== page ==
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This miscellany, of which only those numbered I, II, III, V, XVII, can positively be assigned to Shakespeare, was first issued in 1599, by an enterprising publisher, William Jaggard, as "The Passionate Pilgrime. By W. Shake-speare." A "third" edition by Jaggard came out in 1612, with a fresh appendix of anonymous verse (by Thomas Heywood). No copy of a second edition is known.

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HEN MY LOVE SWEARS that she is made of truth,

I do believe her, though I know she lies,

That she might think me some untutor❜d youth,

Unskilful in the world's false forgeries.

Thus vainly thinking that she thinks me young,

Although I know my years be past the best,

I smiling credit her falsespeaking tongue,

Outfacing faults in love with love's ill rest.

But wherefore says my love that she is young?

I This Sonnet forms, with verbal changes, no. cxxxviii of Shakespeare's Sonnets, 1609. See notes there.

And wherefore say not I that I am old?
O, love's best habit is a soothing tongue,
And age, in love, loves not to have years told.

Therefore I'll lie with love, and love with me,
Since that our faults in love thus smother'd be.


Two loves I have, of comfort and despair,
That like two spirits do suggest me still;
My better angel is a man right fair,
My worser spirit a woman colour'd ill.
To win me soon to hell, my female evil
Tempteth my better angel from my side,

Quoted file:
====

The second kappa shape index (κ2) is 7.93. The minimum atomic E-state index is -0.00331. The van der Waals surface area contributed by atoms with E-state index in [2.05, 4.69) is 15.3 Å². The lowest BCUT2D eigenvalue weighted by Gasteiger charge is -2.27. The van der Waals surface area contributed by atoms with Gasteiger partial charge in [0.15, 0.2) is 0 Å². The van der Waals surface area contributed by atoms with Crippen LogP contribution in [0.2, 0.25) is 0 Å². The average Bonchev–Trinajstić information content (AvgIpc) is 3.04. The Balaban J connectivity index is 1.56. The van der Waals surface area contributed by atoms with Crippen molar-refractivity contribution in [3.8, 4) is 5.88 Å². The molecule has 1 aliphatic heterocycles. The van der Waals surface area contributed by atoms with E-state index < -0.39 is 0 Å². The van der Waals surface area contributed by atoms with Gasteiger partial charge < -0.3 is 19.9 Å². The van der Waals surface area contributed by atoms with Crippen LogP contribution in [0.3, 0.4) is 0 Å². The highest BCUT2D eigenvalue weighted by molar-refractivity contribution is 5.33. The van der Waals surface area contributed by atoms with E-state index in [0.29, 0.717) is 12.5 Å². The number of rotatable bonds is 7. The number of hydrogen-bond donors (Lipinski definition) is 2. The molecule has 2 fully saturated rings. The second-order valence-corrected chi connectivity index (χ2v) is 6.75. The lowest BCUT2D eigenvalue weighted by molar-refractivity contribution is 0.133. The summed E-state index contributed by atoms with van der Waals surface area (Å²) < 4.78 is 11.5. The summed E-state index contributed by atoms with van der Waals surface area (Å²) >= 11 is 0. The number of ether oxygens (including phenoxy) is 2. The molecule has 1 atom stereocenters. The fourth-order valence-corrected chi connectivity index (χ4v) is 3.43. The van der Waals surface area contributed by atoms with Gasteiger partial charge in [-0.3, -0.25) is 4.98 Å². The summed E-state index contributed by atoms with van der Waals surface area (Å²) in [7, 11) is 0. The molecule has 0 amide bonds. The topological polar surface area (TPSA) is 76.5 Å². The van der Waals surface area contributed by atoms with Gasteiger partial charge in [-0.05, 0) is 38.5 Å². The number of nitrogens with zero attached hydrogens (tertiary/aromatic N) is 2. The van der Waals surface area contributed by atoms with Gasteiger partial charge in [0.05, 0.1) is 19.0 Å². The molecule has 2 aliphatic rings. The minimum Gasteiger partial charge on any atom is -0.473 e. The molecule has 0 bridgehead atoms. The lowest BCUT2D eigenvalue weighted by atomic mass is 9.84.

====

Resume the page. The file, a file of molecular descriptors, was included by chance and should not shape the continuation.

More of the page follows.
And would corrupt my saint to be a devil

4 Unskilful . . . forgeries] Sonnet cxxxviii reads "Unlearned in the world's false subtleties."

6 I know my years be] Sonnet cxxxviii reads "she knows my days are."

7 I smiling credit] Sonnet cxxxviii reads "Simply I credit.'

8 Outfacing faults. . . ill rest] Sonnet cxxxviii reads "On both sides thus is simple truth suppress'd."

9 says my love


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.. young] Sonnet cxxxviii reads "says she not she is

11 a soothing tongue] Sonnet cxxxviii reads "in seeming trust."

13 I'll lie with love, and love] Sonnet cxxxviii reads "I lie with her, and she."

14 Since that ... smother'd be] Sonnet cxxxviii reads "And in our faults by lies we flatter'd be."

II This Sonnet forms, with verbal changes, no. cxliv of Shakespeare's Sonnets, 1609. See notes there.

2 That] Sonnet cxliv reads "Which."

6 my side] Sonnet cxliv in the 1609 Quarto misprints "my sight.”


Wooing his purity with her fair pride.
And whether that my angel be turn'd fiend,
Suspect I may, yet not directly tell:

For being both to me, both to each friend,
I guess one angel in another's hell:

The truth I shall not know, but live in doubt,
Till my bad angel fire my good one out.


Did not the heavenly rhetoric of thine eye,
'Gainst whom the world could not hold argument,
Persuade my heart to this false perjury?
Vows for thee broke deserve not punishment.
A woman I forswore; but I will prove,
Thou being a goddess, I forswore not thee:
My vow was earthly, thou a heavenly love;
Thy grace being gain'd cures all disgrace in me.
My vow was breath, and breath a vapour is;
Then, thou fair sun, that on this earth doth shine,

8 fair pride] Sonnet cxliv reads "foul pride."

11 to me] Sonnet cxliv reads "from me."

13 The truth I shall not know] Sonnet cxliv reads "Yet this shall I ne'er know."

III This is Longaville's Sonnet to Maria which with unimportant variations figured in L. L. L., IV, iii, 56-69. The play was published in 1598. Cf. V and XVII, infra.

2 could not] L. L. L., IV, iii, 56 reads “cannot."

9 My vow was breath] L. L. L., IV, iii, 64 reads "Vows are but breath." 10 that on this earth doth] L. L. L., IV, iii, 65 reads "which on my earth dost."



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